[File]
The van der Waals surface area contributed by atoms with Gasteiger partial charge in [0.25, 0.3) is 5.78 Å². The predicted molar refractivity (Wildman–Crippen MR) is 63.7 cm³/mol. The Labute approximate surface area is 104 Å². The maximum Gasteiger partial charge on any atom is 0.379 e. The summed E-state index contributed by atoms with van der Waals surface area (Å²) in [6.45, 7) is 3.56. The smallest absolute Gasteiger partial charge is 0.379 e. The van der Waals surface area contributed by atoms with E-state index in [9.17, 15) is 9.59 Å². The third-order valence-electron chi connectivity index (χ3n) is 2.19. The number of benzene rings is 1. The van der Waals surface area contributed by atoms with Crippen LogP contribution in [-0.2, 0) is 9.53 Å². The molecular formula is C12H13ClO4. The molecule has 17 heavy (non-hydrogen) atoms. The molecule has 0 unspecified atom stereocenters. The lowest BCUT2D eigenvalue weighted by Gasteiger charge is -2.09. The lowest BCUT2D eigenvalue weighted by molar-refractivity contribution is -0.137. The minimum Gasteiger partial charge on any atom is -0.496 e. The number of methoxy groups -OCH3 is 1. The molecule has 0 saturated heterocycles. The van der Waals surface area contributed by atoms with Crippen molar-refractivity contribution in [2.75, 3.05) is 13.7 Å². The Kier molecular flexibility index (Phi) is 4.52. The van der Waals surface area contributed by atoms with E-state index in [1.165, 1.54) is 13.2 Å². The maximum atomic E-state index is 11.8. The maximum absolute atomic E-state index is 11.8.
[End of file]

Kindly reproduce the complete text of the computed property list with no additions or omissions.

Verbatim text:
The van der Waals surface area contributed by atoms with Gasteiger partial charge in [0.25, 0.3) is 5.78 Å². The predicted molar refractivity (Wildman–Crippen MR) is 63.7 cm³/mol. The Labute approximate surface area is 104 Å². The maximum Gasteiger partial charge on any atom is 0.379 e. The summed E-state index contributed by atoms with van der Waals surface area (Å²) in [6.45, 7) is 3.56. The smallest absolute Gasteiger partial charge is 0.379 e. The van der Waals surface area contributed by atoms with E-state index in [9.17, 15) is 9.59 Å². The third-order valence-electron chi connectivity index (χ3n) is 2.19. The number of benzene rings is 1. The van der Waals surface area contributed by atoms with Crippen LogP contribution in [-0.2, 0) is 9.53 Å². The molecular formula is C12H13ClO4. The molecule has 17 heavy (non-hydrogen) atoms. The molecule has 0 unspecified atom stereocenters. The lowest BCUT2D eigenvalue weighted by Gasteiger charge is -2.09. The lowest BCUT2D eigenvalue weighted by molar-refractivity contribution is -0.137. The minimum Gasteiger partial charge on any atom is -0.496 e. The number of methoxy groups -OCH3 is 1. The molecule has 0 saturated heterocycles. The van der Waals surface area contributed by atoms with Crippen molar-refractivity contribution in [2.75, 3.05) is 13.7 Å². The Kier molecular flexibility index (Phi) is 4.52. The van der Waals surface area contributed by atoms with E-state index in [1.165, 1.54) is 13.2 Å². The maximum atomic E-state index is 11.8. The maximum absolute atomic E-state index is 11.8.